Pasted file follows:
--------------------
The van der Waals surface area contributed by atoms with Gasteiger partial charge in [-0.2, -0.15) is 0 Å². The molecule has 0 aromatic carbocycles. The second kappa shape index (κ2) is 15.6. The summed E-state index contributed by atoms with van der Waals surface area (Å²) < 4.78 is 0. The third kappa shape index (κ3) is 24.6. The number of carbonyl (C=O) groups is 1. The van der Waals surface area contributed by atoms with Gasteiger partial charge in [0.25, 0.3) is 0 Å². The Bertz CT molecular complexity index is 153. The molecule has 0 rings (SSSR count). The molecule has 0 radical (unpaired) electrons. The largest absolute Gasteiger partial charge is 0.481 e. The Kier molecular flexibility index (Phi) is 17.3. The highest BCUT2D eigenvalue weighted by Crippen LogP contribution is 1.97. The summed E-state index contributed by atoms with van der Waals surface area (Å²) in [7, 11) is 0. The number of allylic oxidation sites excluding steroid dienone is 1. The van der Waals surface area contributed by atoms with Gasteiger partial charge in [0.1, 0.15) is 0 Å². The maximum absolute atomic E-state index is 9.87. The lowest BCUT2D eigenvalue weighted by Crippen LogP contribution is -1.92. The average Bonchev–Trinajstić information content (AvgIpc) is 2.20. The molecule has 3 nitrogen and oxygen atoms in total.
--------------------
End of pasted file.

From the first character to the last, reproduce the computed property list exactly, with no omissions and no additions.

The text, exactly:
The van der Waals surface area contributed by atoms with Gasteiger partial charge in [-0.2, -0.15) is 0 Å². The molecule has 0 aromatic carbocycles. The second kappa shape index (κ2) is 15.6. The summed E-state index contributed by atoms with van der Waals surface area (Å²) < 4.78 is 0. The third kappa shape index (κ3) is 24.6. The number of carbonyl (C=O) groups is 1. The van der Waals surface area contributed by atoms with Gasteiger partial charge in [0.25, 0.3) is 0 Å². The Bertz CT molecular complexity index is 153. The molecule has 0 rings (SSSR count). The molecule has 0 radical (unpaired) electrons. The largest absolute Gasteiger partial charge is 0.481 e. The Kier molecular flexibility index (Phi) is 17.3. The highest BCUT2D eigenvalue weighted by Crippen LogP contribution is 1.97. The summed E-state index contributed by atoms with van der Waals surface area (Å²) in [7, 11) is 0. The number of allylic oxidation sites excluding steroid dienone is 1. The van der Waals surface area contributed by atoms with Gasteiger partial charge in [0.1, 0.15) is 0 Å². The maximum absolute atomic E-state index is 9.87. The lowest BCUT2D eigenvalue weighted by Crippen LogP contribution is -1.92. The average Bonchev–Trinajstić information content (AvgIpc) is 2.20. The molecule has 3 nitrogen and oxygen atoms in total.